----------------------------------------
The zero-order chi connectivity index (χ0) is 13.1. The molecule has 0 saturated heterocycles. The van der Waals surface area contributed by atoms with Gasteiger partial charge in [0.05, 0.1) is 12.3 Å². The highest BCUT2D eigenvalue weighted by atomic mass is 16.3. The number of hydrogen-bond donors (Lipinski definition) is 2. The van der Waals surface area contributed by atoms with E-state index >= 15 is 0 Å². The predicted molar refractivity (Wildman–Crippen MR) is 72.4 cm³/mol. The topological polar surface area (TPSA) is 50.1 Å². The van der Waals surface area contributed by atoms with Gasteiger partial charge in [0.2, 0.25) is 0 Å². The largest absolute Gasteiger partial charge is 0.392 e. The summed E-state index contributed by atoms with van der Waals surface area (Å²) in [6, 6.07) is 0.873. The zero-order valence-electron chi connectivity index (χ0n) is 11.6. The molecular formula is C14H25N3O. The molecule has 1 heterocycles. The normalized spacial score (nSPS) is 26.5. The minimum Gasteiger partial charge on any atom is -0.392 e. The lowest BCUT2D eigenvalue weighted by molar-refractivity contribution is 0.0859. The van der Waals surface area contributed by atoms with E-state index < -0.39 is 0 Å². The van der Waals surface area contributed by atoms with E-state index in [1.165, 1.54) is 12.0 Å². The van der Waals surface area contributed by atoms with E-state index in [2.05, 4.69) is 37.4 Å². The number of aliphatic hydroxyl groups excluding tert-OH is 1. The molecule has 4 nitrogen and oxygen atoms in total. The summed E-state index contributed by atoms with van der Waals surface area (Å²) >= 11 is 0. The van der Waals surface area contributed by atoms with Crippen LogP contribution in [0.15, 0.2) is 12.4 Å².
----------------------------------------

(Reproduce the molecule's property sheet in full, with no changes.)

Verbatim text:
The zero-order chi connectivity index (χ0) is 13.1. The molecule has 0 saturated heterocycles. The van der Waals surface area contributed by atoms with Gasteiger partial charge in [0.05, 0.1) is 12.3 Å². The highest BCUT2D eigenvalue weighted by atomic mass is 16.3. The number of hydrogen-bond donors (Lipinski definition) is 2. The van der Waals surface area contributed by atoms with E-state index >= 15 is 0 Å². The predicted molar refractivity (Wildman–Crippen MR) is 72.4 cm³/mol. The topological polar surface area (TPSA) is 50.1 Å². The van der Waals surface area contributed by atoms with Gasteiger partial charge in [0.2, 0.25) is 0 Å². The largest absolute Gasteiger partial charge is 0.392 e. The summed E-state index contributed by atoms with van der Waals surface area (Å²) in [6, 6.07) is 0.873. The zero-order valence-electron chi connectivity index (χ0n) is 11.6. The molecular formula is C14H25N3O. The molecule has 1 heterocycles. The normalized spacial score (nSPS) is 26.5. The minimum Gasteiger partial charge on any atom is -0.392 e. The lowest BCUT2D eigenvalue weighted by molar-refractivity contribution is 0.0859. The van der Waals surface area contributed by atoms with E-state index < -0.39 is 0 Å². The van der Waals surface area contributed by atoms with E-state index in [1.165, 1.54) is 12.0 Å². The van der Waals surface area contributed by atoms with E-state index in [2.05, 4.69) is 37.4 Å². The number of aliphatic hydroxyl groups excluding tert-OH is 1. The molecule has 4 nitrogen and oxygen atoms in total. The summed E-state index contributed by atoms with van der Waals surface area (Å²) >= 11 is 0. The van der Waals surface area contributed by atoms with Crippen LogP contribution in [0.15, 0.2) is 12.4 Å².